Eyewitness to a Hurricane

New Orleans high school teacher Jim Randels is an eyewitness to the storm smacking the Gulf coast. He tells Steve Inskeep about this hurricane and past experiences with major storms.

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STEVE INSKEEP, host:

The mayor of New Orleans tells us that about 80 percent of the city's residents have fled the approach of Hurricane Katrina. We're going now to one of the 20 percent who did not. His name is Jim Randels(ph). He was born and raised in New Orleans and he's on the line now.

Mr. Randels, good morning.

Mr. JIM RANDELS (Resident, New Orleans): Good morning.

INSKEEP: Can you describe where you are now?

Mr. RANDELS: I'm in American Can Company building and it's an old factory that's been converted into apartments, condominiums, huge brick, steel, concrete construction building.

INSKEEP: You're emphasizing the construction there. Does that explain why you've gone there?

Mr. RANDELS: Yes. Left my house, wasn't going to stay there.

INSKEEP: And why did you decide to go there instead of fleeing the city?

Mr. RANDELS: We didn't have a car that worked so we stayed.

INSKEEP: As a high school teacher, have you been in touch with any of your students?

Mr. RANDELS: Yeah, there were a couple of families who decided to leave town and helped them with some money for gas money to get out of town and things like that.

INSKEEP: You helped them with some money?

Mr. RANDELS: Yeah, their decision was contingent on--they basically didn't have the funds to leave, which is what happens to a lot of folks in town. I suspect, you know, most of the folks who are in the Superdome--you know, if don't have a car, it's difficult to leave and even if you do paying for gasoline and a place to stay and things like that can be difficult. So I would expect the folks who say for the most part are the ones who have difficulty affording leaving.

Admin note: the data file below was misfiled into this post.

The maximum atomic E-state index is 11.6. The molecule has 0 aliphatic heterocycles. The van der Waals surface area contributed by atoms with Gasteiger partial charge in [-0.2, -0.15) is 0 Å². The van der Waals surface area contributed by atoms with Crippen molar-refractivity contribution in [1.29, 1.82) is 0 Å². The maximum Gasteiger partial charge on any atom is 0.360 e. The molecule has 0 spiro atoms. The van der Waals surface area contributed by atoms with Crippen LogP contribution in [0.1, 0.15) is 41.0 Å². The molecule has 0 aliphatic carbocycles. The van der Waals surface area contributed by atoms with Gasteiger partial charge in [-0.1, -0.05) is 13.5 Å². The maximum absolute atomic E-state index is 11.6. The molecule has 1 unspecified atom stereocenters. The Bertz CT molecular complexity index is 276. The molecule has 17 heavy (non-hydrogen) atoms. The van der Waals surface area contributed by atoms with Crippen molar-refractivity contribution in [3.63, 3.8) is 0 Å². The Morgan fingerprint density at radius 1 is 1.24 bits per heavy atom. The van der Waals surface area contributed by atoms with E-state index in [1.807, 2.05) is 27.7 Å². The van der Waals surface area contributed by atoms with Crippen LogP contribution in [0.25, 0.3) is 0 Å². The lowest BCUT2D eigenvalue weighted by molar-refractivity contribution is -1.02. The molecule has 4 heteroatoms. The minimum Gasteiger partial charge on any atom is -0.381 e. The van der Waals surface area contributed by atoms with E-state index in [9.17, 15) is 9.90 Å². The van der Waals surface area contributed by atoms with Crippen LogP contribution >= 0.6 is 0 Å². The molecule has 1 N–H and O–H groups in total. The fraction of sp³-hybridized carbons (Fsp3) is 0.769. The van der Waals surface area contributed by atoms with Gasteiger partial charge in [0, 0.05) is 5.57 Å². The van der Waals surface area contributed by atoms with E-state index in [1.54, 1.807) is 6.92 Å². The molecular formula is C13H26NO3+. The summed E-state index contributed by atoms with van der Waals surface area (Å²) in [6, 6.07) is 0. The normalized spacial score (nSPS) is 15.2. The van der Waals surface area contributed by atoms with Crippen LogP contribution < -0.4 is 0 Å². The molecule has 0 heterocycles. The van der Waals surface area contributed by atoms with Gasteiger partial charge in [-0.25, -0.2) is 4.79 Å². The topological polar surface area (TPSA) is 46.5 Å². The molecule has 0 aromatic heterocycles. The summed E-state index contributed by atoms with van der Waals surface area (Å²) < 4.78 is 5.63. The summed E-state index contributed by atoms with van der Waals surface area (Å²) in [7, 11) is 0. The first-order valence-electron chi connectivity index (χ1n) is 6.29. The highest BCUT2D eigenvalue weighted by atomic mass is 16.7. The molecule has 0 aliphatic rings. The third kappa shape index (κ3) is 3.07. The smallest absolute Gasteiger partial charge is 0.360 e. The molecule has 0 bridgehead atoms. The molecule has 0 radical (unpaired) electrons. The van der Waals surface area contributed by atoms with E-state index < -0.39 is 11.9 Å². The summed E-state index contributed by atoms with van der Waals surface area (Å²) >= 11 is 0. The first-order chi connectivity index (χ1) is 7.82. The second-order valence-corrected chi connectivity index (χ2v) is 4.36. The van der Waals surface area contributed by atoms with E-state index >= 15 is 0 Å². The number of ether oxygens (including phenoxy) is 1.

INSKEEP: These are in some cases then people who are risking their lives for want of $50 of gas money or a hundred dollars of gas money.

Mr. RANDELS: Or a car--I mean, you've got to have a vehicle, too.

INSKEEP: What did you say as you handed over the money and these families prepared to leave, as you prepared to stay?

Mr. RANDELS: Mostly that I would see them in about a week or so and good and be careful.

INSKEEP: There have been other terrible hurricanes that have struck New Orleans. Are you old enough to recall them?

Mr. RANDELS: Yeah, I was about five years old when Betsy came through and I remember being in the house then with my parents, having the chicken house of the neighbors blow over and having pieces of metal caught in the car port and banging on our car and flying debris and leaking roofs and pots and pans. I'm in a much more comfortable situation right now than I was then.

INSKEEP: And in that location, Jim Randels is experiencing the latest hurricane to strike New Orleans.

RENEE MONTAGNE, host:

And to update our major story, New Orleans is being pummeled this morning by Hurricane Katrina. One hundred thirty-five mile an hour winds hurled boats out of the water, and heavy rains flooded some homes to their ceilings. The city seems to have been spared the full brunt of the hurricane, which passed just east of the city. But officials worry the storm surge could still cause major flooding.

This is MORNING EDITION from NPR News. I'm Renee Montagne.

INSKEEP: And I'm Steve Inskeep.

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